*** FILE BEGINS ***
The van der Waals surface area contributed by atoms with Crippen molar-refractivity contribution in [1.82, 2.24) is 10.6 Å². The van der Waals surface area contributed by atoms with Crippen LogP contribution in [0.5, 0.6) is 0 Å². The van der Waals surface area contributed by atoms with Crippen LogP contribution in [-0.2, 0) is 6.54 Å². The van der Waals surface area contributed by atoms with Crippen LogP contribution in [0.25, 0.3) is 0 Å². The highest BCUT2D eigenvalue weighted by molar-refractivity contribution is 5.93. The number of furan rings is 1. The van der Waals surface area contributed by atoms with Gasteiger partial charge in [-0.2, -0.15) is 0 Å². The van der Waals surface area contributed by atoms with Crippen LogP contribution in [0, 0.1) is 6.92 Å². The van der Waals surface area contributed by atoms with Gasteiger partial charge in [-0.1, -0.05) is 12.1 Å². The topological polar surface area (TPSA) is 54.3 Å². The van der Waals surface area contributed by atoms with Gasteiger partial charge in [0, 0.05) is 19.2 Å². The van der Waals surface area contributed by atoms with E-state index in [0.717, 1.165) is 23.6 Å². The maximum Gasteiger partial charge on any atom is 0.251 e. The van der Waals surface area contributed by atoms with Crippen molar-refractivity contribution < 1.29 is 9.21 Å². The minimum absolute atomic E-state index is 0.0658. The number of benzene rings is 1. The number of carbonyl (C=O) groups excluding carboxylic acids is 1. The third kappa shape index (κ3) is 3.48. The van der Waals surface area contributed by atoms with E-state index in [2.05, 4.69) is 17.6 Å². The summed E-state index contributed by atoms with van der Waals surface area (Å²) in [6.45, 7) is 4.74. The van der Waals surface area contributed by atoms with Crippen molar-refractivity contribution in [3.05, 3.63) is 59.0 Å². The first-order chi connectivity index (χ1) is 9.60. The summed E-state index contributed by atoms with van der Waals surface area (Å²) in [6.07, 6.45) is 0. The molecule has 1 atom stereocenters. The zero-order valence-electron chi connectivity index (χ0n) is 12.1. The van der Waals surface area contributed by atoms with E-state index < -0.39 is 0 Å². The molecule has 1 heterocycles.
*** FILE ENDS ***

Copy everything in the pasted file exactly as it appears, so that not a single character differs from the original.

The van der Waals surface area contributed by atoms with Crippen molar-refractivity contribution in [1.82, 2.24) is 10.6 Å². The van der Waals surface area contributed by atoms with Crippen LogP contribution in [0.5, 0.6) is 0 Å². The van der Waals surface area contributed by atoms with Crippen LogP contribution in [-0.2, 0) is 6.54 Å². The van der Waals surface area contributed by atoms with Crippen LogP contribution in [0.25, 0.3) is 0 Å². The highest BCUT2D eigenvalue weighted by molar-refractivity contribution is 5.93. The number of furan rings is 1. The van der Waals surface area contributed by atoms with Gasteiger partial charge in [-0.2, -0.15) is 0 Å². The van der Waals surface area contributed by atoms with Crippen LogP contribution in [0, 0.1) is 6.92 Å². The van der Waals surface area contributed by atoms with Gasteiger partial charge in [-0.1, -0.05) is 12.1 Å². The topological polar surface area (TPSA) is 54.3 Å². The van der Waals surface area contributed by atoms with Gasteiger partial charge in [0, 0.05) is 19.2 Å². The van der Waals surface area contributed by atoms with E-state index in [0.717, 1.165) is 23.6 Å². The maximum Gasteiger partial charge on any atom is 0.251 e. The van der Waals surface area contributed by atoms with Crippen molar-refractivity contribution < 1.29 is 9.21 Å². The minimum absolute atomic E-state index is 0.0658. The number of benzene rings is 1. The number of carbonyl (C=O) groups excluding carboxylic acids is 1. The third kappa shape index (κ3) is 3.48. The van der Waals surface area contributed by atoms with E-state index in [2.05, 4.69) is 17.6 Å². The summed E-state index contributed by atoms with van der Waals surface area (Å²) in [6.45, 7) is 4.74. The van der Waals surface area contributed by atoms with Crippen molar-refractivity contribution in [3.05, 3.63) is 59.0 Å². The first-order chi connectivity index (χ1) is 9.60. The summed E-state index contributed by atoms with van der Waals surface area (Å²) in [6.07, 6.45) is 0. The molecule has 1 atom stereocenters. The zero-order valence-electron chi connectivity index (χ0n) is 12.1. The van der Waals surface area contributed by atoms with E-state index < -0.39 is 0 Å². The molecule has 1 heterocycles.